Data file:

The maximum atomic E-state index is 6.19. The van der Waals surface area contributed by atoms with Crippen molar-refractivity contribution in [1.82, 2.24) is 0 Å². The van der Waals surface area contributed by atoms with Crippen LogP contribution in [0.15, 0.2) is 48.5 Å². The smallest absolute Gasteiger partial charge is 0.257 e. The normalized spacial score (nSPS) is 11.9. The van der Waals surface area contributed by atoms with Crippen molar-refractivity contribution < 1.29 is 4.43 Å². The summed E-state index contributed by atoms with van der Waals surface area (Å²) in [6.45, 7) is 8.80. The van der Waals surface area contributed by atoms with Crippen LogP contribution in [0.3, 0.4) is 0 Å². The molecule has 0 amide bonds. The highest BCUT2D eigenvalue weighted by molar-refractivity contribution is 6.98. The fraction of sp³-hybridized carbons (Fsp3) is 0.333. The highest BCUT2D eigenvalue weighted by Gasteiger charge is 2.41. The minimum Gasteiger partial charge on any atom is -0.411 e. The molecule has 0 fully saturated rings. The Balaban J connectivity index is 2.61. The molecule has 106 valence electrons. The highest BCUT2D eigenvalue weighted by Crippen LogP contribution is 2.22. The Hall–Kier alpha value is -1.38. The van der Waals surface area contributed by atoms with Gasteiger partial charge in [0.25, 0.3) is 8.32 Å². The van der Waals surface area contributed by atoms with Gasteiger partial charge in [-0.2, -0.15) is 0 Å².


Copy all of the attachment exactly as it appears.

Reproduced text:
The maximum atomic E-state index is 6.19. The van der Waals surface area contributed by atoms with Crippen molar-refractivity contribution in [1.82, 2.24) is 0 Å². The van der Waals surface area contributed by atoms with Crippen LogP contribution in [0.15, 0.2) is 48.5 Å². The smallest absolute Gasteiger partial charge is 0.257 e. The normalized spacial score (nSPS) is 11.9. The van der Waals surface area contributed by atoms with Crippen molar-refractivity contribution < 1.29 is 4.43 Å². The summed E-state index contributed by atoms with van der Waals surface area (Å²) in [6.45, 7) is 8.80. The van der Waals surface area contributed by atoms with Crippen LogP contribution in [0.3, 0.4) is 0 Å². The molecule has 0 amide bonds. The highest BCUT2D eigenvalue weighted by molar-refractivity contribution is 6.98. The fraction of sp³-hybridized carbons (Fsp3) is 0.333. The highest BCUT2D eigenvalue weighted by Gasteiger charge is 2.41. The minimum Gasteiger partial charge on any atom is -0.411 e. The molecule has 0 fully saturated rings. The Balaban J connectivity index is 2.61. The molecule has 106 valence electrons. The highest BCUT2D eigenvalue weighted by Crippen LogP contribution is 2.22. The Hall–Kier alpha value is -1.38. The van der Waals surface area contributed by atoms with Gasteiger partial charge in [0.25, 0.3) is 8.32 Å². The van der Waals surface area contributed by atoms with Gasteiger partial charge in [-0.2, -0.15) is 0 Å².